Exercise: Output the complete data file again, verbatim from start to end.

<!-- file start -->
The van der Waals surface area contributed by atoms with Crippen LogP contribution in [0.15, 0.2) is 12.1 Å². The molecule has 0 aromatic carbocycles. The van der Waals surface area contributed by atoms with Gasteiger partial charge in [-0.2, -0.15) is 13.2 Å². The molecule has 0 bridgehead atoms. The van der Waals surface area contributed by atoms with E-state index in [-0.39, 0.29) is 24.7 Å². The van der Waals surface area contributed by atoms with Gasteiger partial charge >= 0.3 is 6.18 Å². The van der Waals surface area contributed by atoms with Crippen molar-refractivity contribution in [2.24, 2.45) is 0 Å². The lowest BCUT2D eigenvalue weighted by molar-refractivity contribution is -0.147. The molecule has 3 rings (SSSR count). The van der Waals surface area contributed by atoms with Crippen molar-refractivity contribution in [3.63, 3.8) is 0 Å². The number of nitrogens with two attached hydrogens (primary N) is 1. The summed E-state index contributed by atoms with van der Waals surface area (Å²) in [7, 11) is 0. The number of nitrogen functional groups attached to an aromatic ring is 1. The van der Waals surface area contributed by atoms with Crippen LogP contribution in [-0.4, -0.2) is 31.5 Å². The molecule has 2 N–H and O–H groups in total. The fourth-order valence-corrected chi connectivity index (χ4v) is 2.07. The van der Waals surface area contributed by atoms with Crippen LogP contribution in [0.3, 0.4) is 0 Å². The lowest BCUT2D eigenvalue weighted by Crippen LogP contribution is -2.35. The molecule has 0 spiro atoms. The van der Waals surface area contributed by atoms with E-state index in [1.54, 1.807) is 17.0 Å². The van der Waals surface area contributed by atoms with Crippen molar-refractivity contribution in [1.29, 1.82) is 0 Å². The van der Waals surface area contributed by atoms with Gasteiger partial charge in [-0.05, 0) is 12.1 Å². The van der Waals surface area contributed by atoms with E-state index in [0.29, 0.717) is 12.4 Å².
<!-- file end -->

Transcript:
The van der Waals surface area contributed by atoms with Crippen LogP contribution in [0.15, 0.2) is 12.1 Å². The molecule has 0 aromatic carbocycles. The van der Waals surface area contributed by atoms with Gasteiger partial charge in [-0.2, -0.15) is 13.2 Å². The molecule has 0 bridgehead atoms. The van der Waals surface area contributed by atoms with E-state index in [-0.39, 0.29) is 24.7 Å². The van der Waals surface area contributed by atoms with Gasteiger partial charge >= 0.3 is 6.18 Å². The van der Waals surface area contributed by atoms with Crippen molar-refractivity contribution in [2.24, 2.45) is 0 Å². The lowest BCUT2D eigenvalue weighted by molar-refractivity contribution is -0.147. The molecule has 3 rings (SSSR count). The van der Waals surface area contributed by atoms with Crippen molar-refractivity contribution in [3.63, 3.8) is 0 Å². The number of nitrogens with two attached hydrogens (primary N) is 1. The summed E-state index contributed by atoms with van der Waals surface area (Å²) in [7, 11) is 0. The number of nitrogen functional groups attached to an aromatic ring is 1. The van der Waals surface area contributed by atoms with Crippen LogP contribution in [-0.4, -0.2) is 31.5 Å². The molecule has 2 N–H and O–H groups in total. The fourth-order valence-corrected chi connectivity index (χ4v) is 2.07. The van der Waals surface area contributed by atoms with Crippen LogP contribution in [0.3, 0.4) is 0 Å². The lowest BCUT2D eigenvalue weighted by Crippen LogP contribution is -2.35. The molecule has 0 spiro atoms. The van der Waals surface area contributed by atoms with E-state index in [1.54, 1.807) is 17.0 Å². The van der Waals surface area contributed by atoms with Crippen molar-refractivity contribution in [1.29, 1.82) is 0 Å². The van der Waals surface area contributed by atoms with Gasteiger partial charge in [-0.05, 0) is 12.1 Å². The van der Waals surface area contributed by atoms with E-state index in [0.29, 0.717) is 12.4 Å².